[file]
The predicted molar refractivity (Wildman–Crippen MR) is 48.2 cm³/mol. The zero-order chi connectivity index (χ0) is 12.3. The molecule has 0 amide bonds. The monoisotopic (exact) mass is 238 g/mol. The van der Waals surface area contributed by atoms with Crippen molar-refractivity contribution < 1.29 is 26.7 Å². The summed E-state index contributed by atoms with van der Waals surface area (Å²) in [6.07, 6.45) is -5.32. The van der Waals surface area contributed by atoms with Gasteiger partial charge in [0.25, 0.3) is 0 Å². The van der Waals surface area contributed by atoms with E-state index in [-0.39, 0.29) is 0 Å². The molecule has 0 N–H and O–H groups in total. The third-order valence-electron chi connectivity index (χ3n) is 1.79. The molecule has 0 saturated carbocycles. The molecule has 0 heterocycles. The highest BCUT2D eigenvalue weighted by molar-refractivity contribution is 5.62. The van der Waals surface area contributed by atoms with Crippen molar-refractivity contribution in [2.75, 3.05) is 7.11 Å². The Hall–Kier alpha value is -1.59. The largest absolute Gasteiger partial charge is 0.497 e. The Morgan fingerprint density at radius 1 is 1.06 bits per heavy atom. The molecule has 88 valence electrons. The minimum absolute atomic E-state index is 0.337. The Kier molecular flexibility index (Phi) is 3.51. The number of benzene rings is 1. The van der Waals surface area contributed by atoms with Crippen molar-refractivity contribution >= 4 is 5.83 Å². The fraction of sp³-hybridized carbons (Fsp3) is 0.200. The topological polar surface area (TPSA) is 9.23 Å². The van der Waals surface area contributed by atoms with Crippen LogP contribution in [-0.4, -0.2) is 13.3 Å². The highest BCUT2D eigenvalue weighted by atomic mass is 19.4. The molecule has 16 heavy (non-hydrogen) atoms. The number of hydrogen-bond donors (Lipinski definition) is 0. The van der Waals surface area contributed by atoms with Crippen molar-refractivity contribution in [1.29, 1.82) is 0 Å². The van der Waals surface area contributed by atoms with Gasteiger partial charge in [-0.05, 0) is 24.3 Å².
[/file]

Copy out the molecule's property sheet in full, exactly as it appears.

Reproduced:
The predicted molar refractivity (Wildman–Crippen MR) is 48.2 cm³/mol. The zero-order chi connectivity index (χ0) is 12.3. The molecule has 0 amide bonds. The monoisotopic (exact) mass is 238 g/mol. The van der Waals surface area contributed by atoms with Crippen molar-refractivity contribution < 1.29 is 26.7 Å². The summed E-state index contributed by atoms with van der Waals surface area (Å²) in [6.07, 6.45) is -5.32. The van der Waals surface area contributed by atoms with Gasteiger partial charge in [0.25, 0.3) is 0 Å². The van der Waals surface area contributed by atoms with E-state index in [-0.39, 0.29) is 0 Å². The molecule has 0 N–H and O–H groups in total. The third-order valence-electron chi connectivity index (χ3n) is 1.79. The molecule has 0 saturated carbocycles. The molecule has 0 heterocycles. The highest BCUT2D eigenvalue weighted by molar-refractivity contribution is 5.62. The van der Waals surface area contributed by atoms with Crippen molar-refractivity contribution in [2.75, 3.05) is 7.11 Å². The Hall–Kier alpha value is -1.59. The largest absolute Gasteiger partial charge is 0.497 e. The Morgan fingerprint density at radius 1 is 1.06 bits per heavy atom. The molecule has 88 valence electrons. The minimum absolute atomic E-state index is 0.337. The Kier molecular flexibility index (Phi) is 3.51. The number of benzene rings is 1. The van der Waals surface area contributed by atoms with Crippen molar-refractivity contribution >= 4 is 5.83 Å². The fraction of sp³-hybridized carbons (Fsp3) is 0.200. The topological polar surface area (TPSA) is 9.23 Å². The van der Waals surface area contributed by atoms with Crippen LogP contribution in [-0.4, -0.2) is 13.3 Å². The highest BCUT2D eigenvalue weighted by atomic mass is 19.4. The molecule has 16 heavy (non-hydrogen) atoms. The number of hydrogen-bond donors (Lipinski definition) is 0. The van der Waals surface area contributed by atoms with Crippen molar-refractivity contribution in [1.29, 1.82) is 0 Å². The van der Waals surface area contributed by atoms with Gasteiger partial charge in [-0.05, 0) is 24.3 Å².